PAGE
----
Gearing up for Ramzan

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The city neighborhoods like Khade Bazar area have donned a festive look already with lights and loads of food stalls along the road which sell some mouth watering sweets and other delicacies.

The month of Ramzan is the holy month when the Muslims fast through the day and break only at dusk, the main idea behind fasting is that by experiencing hunger, one develops compassion for the less fortunate.ramzan belgaum1ramzan belgaum

The festivities include prayers five times a day, family dinners and feasts with family and friends at Iftar. The best hangouts for food now are the Khade Bazar area (Darbar Galli corner) where you can have the samosas, haleem, kababs and sweets. This place is open almost for the night and the entire area is abuzz with people.

The 30 days of fasting also are the time for heavy shopping. Bhendi Bazar, Khade Bazar are always full of people buying clothes, dry fruits etc. The other shops are also doing brisk business for Ramzan and all have some special collection for the season.

Huge rush is seen in the evenings after the Roza is over for shopping. Areas of Khade Bazar, Bhendi bazaar are lit till late night for shopping where one could get anything and everything from clothes to eatables.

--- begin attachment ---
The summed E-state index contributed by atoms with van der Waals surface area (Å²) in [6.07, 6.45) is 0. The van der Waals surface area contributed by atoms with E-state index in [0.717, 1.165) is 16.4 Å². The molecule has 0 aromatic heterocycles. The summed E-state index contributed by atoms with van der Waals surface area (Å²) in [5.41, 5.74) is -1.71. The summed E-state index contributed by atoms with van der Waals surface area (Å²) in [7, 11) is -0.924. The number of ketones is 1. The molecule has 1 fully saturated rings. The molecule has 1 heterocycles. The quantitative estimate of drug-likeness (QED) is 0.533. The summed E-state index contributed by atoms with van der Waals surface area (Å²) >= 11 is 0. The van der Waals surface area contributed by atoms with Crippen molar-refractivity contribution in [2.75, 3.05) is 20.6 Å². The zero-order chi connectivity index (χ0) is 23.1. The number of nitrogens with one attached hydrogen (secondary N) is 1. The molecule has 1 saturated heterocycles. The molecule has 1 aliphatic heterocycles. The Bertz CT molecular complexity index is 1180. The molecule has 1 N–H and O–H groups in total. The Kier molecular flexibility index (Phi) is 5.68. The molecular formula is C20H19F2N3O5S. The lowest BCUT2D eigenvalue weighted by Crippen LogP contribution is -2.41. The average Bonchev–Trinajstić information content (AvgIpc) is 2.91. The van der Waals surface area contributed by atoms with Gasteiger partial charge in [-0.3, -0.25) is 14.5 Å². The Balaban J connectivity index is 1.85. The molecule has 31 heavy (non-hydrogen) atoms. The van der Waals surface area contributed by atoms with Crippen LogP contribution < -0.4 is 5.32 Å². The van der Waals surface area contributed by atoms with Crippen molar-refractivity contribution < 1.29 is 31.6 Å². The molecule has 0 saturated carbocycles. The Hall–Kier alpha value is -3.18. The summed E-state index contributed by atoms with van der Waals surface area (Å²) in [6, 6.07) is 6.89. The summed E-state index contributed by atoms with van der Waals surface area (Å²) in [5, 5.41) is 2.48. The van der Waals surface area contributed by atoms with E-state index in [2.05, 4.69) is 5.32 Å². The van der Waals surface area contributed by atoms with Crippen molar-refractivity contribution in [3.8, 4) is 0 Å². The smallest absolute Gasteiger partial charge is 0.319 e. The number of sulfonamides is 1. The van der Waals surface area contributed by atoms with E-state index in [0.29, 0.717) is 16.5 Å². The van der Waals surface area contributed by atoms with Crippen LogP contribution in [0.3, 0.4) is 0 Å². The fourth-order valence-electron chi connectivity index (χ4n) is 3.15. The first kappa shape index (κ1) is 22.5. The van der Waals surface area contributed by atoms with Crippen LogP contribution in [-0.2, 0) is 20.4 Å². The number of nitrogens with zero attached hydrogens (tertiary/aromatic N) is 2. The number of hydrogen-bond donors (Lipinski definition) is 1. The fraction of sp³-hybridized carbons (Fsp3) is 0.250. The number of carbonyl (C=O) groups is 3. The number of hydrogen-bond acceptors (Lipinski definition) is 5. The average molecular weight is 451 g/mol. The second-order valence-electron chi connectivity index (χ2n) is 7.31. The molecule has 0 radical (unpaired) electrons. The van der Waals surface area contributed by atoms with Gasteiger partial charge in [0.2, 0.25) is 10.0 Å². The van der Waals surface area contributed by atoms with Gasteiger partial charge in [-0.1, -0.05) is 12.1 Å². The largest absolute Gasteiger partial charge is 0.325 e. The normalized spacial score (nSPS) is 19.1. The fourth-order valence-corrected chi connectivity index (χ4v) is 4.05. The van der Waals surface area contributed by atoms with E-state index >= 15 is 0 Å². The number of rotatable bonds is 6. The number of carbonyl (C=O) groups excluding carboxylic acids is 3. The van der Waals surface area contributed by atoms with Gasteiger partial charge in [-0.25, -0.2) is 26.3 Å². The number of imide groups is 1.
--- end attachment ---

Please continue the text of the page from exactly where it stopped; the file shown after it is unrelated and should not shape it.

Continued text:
Photos by Akhil

11 thoughts on “Gearing up for Ramzan”

  1. During this time,I’m reminded of my days during internship at civil hospital….our work used to get over late at night when on duty and we had to dine late usually…other days we would manage the hot uppit at bus stand or bread omlette at railway station past midnight as these are the only places you’l get to eat at 1am!but during ramzaan its darbar galli:)all the kebabs and phirnis and samosas….ah!!!yummmmmmm!

  2. Thousands of pilgrims, attended Khatm Al-Qur’an prayer

    MAKKAH: More than 2 million faithful, including hundreds of thousands of pilgrims, attended Khatm Al-Qur’an prayer (conclusion of the Holy Qur’an) at the Grand Mosque here Sunday. Sheikh Abdul Rahman Al-Sudais, imam and khateeb of the mosque, led the prayers.